BEMIDJI -- Families with children ranging from ages 6 months to 5 years old were having no shortage of fun at the Paul Bunyan Center Playground on Friday as they took part in Nature and Nurture offered by Movement and Play.
As one of the initiatives of the Bemidji Early Childhood Collaborative, Nature and Nurture has been held each Friday from June 11 through Aug. 27 in collaboration with the Paul Bunyan Center to provide an outdoor play space for young children and resources for their caregivers.
“(The children) are connecting with others who are of similar age, so they’re all playing and doing activities that are developmentally appropriate for them,” MAP Program Coordinator Heidi Bruder said. “In addition, there are also guests that come each week who share their resources for the community.”
Weekly visitors as part of the community connection series have included the Bemidji Public Library, Sanford Children’s Therapy, Beltrami County WIC, Choice Therapy, Family Home Visiting, BI-CAP Head Start/Housing and Community Resource Connection.
Bruder recalled when the Bemidji Fire Department visited back in June and again in August.
“That was a big day. We had a lot of kids come,” Bruder said. “They got to climb around the fire truck, so that was fun for them and there were lots of photo opportunities for the littles.”
Each Nature and Nurture event has seen anywhere from 20 participants to 65, some of whom have never attended these summer sessions before.
“We found out about this in early July and that’s when we started coming,” MAP attendee Monica Smith said regarding her two sons. “It’s very different from an actual pre-school setting where that’s really structured. Here, you can really get to know how to play with other kids without being directed how to play.”
“Besides the play aspect of it, it’s been great for them to socialize and interact with the other kids,” Khelsee Berry, another MAP attendee, said of her son and daughter. “It’s also been fun to chat with other moms and watch the little ones who are around the same age bounce ideas off one another.”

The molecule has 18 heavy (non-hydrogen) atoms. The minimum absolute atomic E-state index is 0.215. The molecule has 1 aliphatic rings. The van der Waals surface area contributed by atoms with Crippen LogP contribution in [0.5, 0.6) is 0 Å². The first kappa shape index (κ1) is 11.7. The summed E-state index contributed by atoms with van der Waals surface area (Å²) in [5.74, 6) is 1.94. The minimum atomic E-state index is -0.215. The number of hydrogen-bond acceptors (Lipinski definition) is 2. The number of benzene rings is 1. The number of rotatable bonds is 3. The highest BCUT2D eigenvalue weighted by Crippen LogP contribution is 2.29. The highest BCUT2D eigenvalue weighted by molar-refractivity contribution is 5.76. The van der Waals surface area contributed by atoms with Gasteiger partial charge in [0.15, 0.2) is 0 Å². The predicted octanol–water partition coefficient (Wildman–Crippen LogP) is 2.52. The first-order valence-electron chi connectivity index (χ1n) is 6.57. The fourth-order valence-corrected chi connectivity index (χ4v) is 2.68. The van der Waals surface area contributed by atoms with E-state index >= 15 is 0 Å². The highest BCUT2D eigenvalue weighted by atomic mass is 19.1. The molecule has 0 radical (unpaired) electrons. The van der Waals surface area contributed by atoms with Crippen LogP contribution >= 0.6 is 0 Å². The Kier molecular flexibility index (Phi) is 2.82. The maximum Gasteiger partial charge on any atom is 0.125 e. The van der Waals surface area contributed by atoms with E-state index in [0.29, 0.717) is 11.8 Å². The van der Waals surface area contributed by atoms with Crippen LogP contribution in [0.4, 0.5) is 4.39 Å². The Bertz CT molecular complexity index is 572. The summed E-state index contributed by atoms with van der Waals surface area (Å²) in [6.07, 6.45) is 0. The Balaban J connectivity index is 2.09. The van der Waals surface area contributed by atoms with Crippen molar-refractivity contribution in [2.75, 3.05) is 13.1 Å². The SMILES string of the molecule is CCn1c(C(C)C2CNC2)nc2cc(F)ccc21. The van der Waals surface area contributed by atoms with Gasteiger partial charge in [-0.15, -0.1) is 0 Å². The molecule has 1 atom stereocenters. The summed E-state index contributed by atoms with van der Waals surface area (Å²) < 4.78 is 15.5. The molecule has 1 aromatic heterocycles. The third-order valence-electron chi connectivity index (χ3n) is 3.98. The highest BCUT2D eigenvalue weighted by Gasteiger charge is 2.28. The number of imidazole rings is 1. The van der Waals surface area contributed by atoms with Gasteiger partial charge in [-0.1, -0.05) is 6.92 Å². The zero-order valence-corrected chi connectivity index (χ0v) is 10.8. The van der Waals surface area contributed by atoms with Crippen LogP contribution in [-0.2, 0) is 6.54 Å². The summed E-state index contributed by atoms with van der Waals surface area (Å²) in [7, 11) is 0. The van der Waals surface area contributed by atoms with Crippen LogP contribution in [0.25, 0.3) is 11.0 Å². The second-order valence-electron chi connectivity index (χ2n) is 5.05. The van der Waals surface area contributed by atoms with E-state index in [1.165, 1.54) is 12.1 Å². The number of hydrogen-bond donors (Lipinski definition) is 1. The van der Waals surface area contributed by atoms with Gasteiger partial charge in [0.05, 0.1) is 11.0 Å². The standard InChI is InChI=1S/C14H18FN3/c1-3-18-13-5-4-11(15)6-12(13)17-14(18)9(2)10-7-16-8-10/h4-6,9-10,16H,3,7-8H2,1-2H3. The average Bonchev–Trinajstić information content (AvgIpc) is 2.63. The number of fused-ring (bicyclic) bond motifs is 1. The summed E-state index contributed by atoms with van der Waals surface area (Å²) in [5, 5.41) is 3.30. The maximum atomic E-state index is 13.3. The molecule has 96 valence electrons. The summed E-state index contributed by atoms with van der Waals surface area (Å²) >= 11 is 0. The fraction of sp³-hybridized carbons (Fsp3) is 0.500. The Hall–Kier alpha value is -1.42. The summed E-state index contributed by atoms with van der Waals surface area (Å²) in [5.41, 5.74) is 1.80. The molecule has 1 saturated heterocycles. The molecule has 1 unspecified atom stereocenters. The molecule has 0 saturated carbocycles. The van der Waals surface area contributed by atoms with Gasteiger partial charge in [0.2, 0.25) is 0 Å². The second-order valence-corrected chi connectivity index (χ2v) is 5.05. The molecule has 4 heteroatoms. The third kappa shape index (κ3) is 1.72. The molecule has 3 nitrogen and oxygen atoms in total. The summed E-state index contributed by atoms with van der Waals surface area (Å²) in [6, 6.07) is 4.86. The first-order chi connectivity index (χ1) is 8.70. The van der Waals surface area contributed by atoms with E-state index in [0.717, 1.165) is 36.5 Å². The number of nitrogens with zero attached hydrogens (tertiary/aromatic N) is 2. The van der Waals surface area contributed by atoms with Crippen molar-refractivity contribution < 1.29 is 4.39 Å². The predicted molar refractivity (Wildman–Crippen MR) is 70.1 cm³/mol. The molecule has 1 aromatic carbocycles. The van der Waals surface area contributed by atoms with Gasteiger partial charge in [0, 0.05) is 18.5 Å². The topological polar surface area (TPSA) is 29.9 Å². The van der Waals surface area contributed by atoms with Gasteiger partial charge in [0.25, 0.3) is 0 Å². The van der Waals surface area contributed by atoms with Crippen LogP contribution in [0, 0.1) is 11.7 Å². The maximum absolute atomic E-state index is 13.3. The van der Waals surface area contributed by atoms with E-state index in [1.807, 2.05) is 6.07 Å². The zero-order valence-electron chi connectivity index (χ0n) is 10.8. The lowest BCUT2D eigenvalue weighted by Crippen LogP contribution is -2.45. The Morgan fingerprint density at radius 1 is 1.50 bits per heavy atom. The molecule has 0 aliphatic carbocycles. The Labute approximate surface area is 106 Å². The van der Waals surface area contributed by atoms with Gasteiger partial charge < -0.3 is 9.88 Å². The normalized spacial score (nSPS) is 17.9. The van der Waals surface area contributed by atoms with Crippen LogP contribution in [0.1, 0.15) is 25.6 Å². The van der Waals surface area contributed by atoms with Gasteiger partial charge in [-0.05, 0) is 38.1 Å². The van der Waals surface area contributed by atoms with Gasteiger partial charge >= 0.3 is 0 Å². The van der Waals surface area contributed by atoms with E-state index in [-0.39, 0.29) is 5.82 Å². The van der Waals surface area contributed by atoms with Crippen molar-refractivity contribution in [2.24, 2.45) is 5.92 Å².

MAP has been going strong despite COVID, which Bruder partly credits for the program’s success.
“People have been isolated for so long, so to have the opportunity to safely be outdoors with others and have some sense of normalcy I think was an excellent option for families,” Bruder said. “We obviously take precautions, make sure things are cleaned. We find a way to keep families together and keep them healthy and safe because they need it.”
With this Friday’s event being the last for the summer, Bruder is looking forward to this coming winter for another MAP session, which has historically been held at the Bemidji Area Boys and Girls Club or the National Guard Armory.
Bruder also draws from personal experience when coordinating future events for local families.
“As a mom myself, when my daughter was little, there was a sense of isolation because you’re home caring for your kids and it’s harder to get out and do things even without COVID,” Bruder said. “They’re fun to watch and you realize they’re in their own world not affected by all the other things that we, as adults, hear.”